Upon hearing this on the radio, I have looked out for those magical moments in my own world.

I had one at work, when I had to- dead seriously- use the sentence "we do not do drumrolls on other children's heads' and then immediately realised that I have the best job in the world. 

I had one at my Mum's, when Mowgli and I both said at the exact same time "I can't take her seriously with that haircut". About the dog.

I had one at my dad's, when Dale woke me up with pancakes and actual wrapped up presents for no reason at all. 

But the biggest proportion of what I call my Flying Without Wings moments, are down to my best friends. 

(They're called this, in case you hadn't realised, because those moments are exactly what the 90s Westlife song is about. Westlife are actually very wise.) 

I was recently on the verge of tears in Minnie Mouse's living room, absolutely devastated about something that had happened, at a loss as to how to handle it. Minnie and Pumbaa laughed their heads off, and managed to make me literally laugh my despair away. 

Sometimes, Lady Adelaide will very seriously explain to me the order in which she ranks Pixar films and why.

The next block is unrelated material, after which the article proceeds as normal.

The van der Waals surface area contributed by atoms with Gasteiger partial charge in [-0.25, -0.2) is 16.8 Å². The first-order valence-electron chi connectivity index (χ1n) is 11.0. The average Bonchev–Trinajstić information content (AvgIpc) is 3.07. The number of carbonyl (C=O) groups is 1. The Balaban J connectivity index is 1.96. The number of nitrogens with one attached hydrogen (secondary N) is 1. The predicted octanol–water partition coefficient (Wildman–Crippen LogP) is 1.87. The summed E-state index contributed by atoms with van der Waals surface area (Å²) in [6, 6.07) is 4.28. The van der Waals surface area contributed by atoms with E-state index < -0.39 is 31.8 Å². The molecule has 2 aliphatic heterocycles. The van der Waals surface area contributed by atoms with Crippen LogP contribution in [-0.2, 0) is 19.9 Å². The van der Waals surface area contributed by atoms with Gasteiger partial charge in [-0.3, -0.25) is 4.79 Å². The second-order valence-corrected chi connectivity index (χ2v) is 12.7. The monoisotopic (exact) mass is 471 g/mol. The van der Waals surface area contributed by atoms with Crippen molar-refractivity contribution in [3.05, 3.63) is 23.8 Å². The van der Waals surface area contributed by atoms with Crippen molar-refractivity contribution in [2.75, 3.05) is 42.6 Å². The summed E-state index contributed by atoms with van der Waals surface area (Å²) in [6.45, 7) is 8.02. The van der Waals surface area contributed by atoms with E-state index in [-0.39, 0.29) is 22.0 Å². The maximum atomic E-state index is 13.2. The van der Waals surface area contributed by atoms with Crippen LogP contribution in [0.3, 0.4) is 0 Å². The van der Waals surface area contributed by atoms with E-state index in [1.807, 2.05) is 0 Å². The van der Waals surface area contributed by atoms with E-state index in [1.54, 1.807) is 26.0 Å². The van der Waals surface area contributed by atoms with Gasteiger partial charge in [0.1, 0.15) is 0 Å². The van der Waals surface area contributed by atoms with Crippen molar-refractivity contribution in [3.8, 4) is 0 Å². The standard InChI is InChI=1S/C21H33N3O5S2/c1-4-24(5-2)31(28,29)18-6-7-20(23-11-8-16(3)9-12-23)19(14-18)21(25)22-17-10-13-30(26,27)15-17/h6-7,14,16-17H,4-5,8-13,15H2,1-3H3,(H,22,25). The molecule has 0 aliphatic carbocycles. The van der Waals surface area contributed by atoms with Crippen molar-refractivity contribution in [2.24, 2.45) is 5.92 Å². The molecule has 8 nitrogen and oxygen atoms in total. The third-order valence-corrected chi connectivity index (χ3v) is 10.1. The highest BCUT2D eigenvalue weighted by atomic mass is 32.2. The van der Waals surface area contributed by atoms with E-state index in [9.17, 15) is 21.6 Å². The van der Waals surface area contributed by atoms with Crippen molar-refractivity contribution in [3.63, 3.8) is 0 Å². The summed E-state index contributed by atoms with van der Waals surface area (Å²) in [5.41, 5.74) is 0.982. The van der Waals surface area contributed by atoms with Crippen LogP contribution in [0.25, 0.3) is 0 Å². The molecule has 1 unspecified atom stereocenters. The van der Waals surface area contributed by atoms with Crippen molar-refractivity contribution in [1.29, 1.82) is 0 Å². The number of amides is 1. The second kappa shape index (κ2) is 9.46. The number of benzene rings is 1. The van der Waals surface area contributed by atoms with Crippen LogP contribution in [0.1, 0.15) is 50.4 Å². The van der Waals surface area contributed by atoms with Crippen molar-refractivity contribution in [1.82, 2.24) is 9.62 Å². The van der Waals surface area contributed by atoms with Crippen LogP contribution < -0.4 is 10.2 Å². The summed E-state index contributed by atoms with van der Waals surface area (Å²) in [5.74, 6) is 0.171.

At least once a week, Jiminy Cricket will message me with something magical that happened to her in London. Last week, when I received her Magical Text, it came with a picture of a baby scan. 

When I was sixteen and I left school to go to a college that it took me a train and an outrageously long bus journey to get to so that I could 'meet new people', one particular family friend continually told me that it was very brave, and that he was super impressed. 

I couldn't understand why. I didn't think it was brave at all, it just felt like the right thing- something I have to justify quite regularly to the logical people around me. 

But it was the right thing.